Session Type: Abstract Session
Session Time: 4:00PM-4:50PM
Background/Purpose: Symptoms of both depression and anxiety are often elevated among individuals with rheumatic conditions, and stress levels may play a role in each. Depression, anxiety, and stress have also been linked to worse outcomes. We examined changes in symptoms of anxiety and depression from pre-pandemic to during the pandemic, with a focus on the role of stress.
Methods: Data are from FORWARD, The National Databank for Rheumatic Diseasesa longitudinal registry of individuals with rheumatic diseases. Data are regularly collected via semi-annual questionnaires. Participants with active emails were asked to respond to 5 COVID-19-specific questionnaires from March 25 through June 2, 2020. Both regular and COVID-19 questionnaires included the PHQ4, a validated screening measure for symptoms of anxiety (ANX) and depression (DEP). The COVID-19 questionnaire also include an item about COVID-19-specific stress (“how much stress or worry has the COVID-19 pandemic caused you? None, a little, moderate amount, great deal) and the 4-item Perceived Stress Scale (PSS), which assesses general stress. Both stress scale scores were transformed to 0 – 10 scores to facilitate comparison. Participant characteristics were taken from the most recent semi-annual (pre-COVID-19) questionnaire. Analyses examined the frequency of increases in ANX and DEP, defined as score change ≥2. Predictors of ANX and DEP increases among respondents with rheumatoid arthritis (RA), osteoarthritis (OA), and lupus (SLE) were identified using multiple logistic regression, focusing on the role of COVID-19-specific stress and PSS, and controlling for age, sex, race, education, rural residence, disease duration, and pre-COVID-19 global disease severity rating, and DEP and ANX scores.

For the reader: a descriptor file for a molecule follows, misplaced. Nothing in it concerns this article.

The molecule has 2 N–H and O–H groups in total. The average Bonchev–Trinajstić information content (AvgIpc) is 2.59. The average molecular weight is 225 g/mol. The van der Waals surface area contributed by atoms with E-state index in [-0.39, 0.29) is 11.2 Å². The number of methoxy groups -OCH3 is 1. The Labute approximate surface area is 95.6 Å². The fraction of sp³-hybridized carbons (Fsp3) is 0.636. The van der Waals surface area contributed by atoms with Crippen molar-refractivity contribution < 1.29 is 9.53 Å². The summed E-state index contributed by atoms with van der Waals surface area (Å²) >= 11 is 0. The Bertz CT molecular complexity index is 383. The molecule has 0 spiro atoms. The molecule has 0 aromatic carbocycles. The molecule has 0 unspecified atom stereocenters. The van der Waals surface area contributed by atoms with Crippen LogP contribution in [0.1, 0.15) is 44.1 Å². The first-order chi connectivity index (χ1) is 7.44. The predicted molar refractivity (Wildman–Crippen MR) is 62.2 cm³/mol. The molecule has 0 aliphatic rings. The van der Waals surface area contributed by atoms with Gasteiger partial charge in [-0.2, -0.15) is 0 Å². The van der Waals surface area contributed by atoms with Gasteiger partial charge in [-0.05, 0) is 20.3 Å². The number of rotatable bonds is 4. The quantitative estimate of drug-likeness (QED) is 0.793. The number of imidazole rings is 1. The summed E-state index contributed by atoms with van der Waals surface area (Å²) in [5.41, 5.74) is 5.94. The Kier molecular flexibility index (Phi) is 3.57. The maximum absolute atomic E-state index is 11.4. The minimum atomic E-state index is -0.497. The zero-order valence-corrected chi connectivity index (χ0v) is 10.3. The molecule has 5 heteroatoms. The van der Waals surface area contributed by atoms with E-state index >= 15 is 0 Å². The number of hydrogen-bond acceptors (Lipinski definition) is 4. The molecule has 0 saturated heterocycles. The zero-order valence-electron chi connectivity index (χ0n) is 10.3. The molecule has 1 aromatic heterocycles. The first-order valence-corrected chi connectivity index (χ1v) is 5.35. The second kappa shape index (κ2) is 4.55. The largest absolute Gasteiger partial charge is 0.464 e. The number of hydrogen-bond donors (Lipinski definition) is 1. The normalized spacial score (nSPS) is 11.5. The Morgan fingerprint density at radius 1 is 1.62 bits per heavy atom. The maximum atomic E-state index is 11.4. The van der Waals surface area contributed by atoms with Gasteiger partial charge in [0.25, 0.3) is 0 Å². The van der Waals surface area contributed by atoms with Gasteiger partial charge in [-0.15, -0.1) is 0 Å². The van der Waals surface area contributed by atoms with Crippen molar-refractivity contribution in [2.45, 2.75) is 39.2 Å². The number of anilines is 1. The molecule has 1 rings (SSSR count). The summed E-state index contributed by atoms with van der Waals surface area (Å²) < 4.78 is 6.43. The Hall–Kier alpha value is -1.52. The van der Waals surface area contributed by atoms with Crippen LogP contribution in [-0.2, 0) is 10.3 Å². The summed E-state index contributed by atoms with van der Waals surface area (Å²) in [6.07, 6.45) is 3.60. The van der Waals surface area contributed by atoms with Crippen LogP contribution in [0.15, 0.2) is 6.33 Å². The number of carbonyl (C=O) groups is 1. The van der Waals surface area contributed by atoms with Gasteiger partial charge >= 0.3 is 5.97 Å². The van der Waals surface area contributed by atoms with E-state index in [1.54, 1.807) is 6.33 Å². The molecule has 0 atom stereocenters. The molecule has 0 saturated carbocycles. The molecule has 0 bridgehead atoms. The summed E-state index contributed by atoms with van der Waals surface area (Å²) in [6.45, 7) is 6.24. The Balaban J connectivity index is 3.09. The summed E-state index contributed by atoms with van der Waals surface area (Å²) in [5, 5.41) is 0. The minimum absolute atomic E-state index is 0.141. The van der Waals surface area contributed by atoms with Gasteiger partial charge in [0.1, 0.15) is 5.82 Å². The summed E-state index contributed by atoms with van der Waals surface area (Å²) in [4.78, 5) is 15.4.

Results: A total of 7217 participants were invited; 2000 (28%) responded at ≥1 COVID-19 questionnaire. Only those reporting diagnoses of RA, OA, or SLE (n=1504) are included in analyses. Respondent characteristics are shown in Table 1. COVID-specific stress ratings were twice as high as general stress ratings. Correlation between the two was 0.40. Increases in ANX were more common than increases in DEP (ANX: 10.6%; DEP: 7.9%), with no significant differences in frequency of increases among condition groups. Both COVID-19-specific and general stress were significantly associated with increases in DEP and ANX (Table 2).
Conclusion: Substantial increases in symptoms of both anxiety and depression were found when comparing scores from pre-pandemic to during the pandemic. Both COVID-19-specific and general stress levels were significantly associated with those changes. While the impact on disease outcomes remains to be seen, results suggest the need for assessment of stress in clinical settings and identification of effective stress management techniques.
To cite this abstract in AMA style:Katz P, Pedro S, Wipfler K, Simon T, Shaw Y, Cornish A, Michaud K. Changes in Mental Health During the COVID-19 Pandemic Among Individuals with Rheumatic Disease [abstract]. Arthritis Rheumatol. 2020; 72 (suppl 10). https://acrabstracts.org/abstract/changes-in-mental-health-during-the-covid-19-pandemic-among-individuals-with-rheumatic-disease/. Accessed December 2, 2020.
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ACR Meeting Abstracts - https://acrabstracts.org/abstract/changes-in-mental-health-during-the-covid-19-pandemic-among-individuals-with-rheumatic-disease/